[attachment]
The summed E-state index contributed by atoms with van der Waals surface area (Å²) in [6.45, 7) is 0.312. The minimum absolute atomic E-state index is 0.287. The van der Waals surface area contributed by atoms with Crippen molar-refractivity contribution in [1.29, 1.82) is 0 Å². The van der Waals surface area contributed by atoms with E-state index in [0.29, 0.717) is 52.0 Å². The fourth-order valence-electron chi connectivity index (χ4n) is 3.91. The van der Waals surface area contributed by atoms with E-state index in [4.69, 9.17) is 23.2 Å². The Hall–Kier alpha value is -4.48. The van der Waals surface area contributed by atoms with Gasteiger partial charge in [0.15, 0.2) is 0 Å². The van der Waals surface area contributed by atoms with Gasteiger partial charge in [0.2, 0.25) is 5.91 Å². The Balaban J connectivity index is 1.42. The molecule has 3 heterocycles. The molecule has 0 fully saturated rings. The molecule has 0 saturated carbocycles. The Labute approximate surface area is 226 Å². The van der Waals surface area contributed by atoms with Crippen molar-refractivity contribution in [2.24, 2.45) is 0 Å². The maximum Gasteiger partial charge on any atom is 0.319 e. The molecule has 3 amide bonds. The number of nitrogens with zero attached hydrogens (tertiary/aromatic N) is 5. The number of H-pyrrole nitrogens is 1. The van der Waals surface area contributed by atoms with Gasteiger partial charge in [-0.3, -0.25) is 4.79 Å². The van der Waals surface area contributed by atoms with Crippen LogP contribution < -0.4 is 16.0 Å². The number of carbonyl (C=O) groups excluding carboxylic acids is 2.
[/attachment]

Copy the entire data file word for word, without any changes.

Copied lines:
The summed E-state index contributed by atoms with van der Waals surface area (Å²) in [6.45, 7) is 0.312. The minimum absolute atomic E-state index is 0.287. The van der Waals surface area contributed by atoms with Crippen molar-refractivity contribution in [1.29, 1.82) is 0 Å². The van der Waals surface area contributed by atoms with E-state index in [0.29, 0.717) is 52.0 Å². The fourth-order valence-electron chi connectivity index (χ4n) is 3.91. The van der Waals surface area contributed by atoms with E-state index in [4.69, 9.17) is 23.2 Å². The Hall–Kier alpha value is -4.48. The van der Waals surface area contributed by atoms with Gasteiger partial charge in [0.15, 0.2) is 0 Å². The van der Waals surface area contributed by atoms with Gasteiger partial charge in [0.2, 0.25) is 5.91 Å². The Balaban J connectivity index is 1.42. The molecule has 3 heterocycles. The molecule has 0 fully saturated rings. The molecule has 0 saturated carbocycles. The Labute approximate surface area is 226 Å². The van der Waals surface area contributed by atoms with Crippen molar-refractivity contribution in [2.24, 2.45) is 0 Å². The maximum Gasteiger partial charge on any atom is 0.319 e. The molecule has 3 amide bonds. The number of nitrogens with zero attached hydrogens (tertiary/aromatic N) is 5. The number of H-pyrrole nitrogens is 1. The van der Waals surface area contributed by atoms with Gasteiger partial charge in [-0.3, -0.25) is 4.79 Å². The van der Waals surface area contributed by atoms with Crippen LogP contribution < -0.4 is 16.0 Å². The number of carbonyl (C=O) groups excluding carboxylic acids is 2.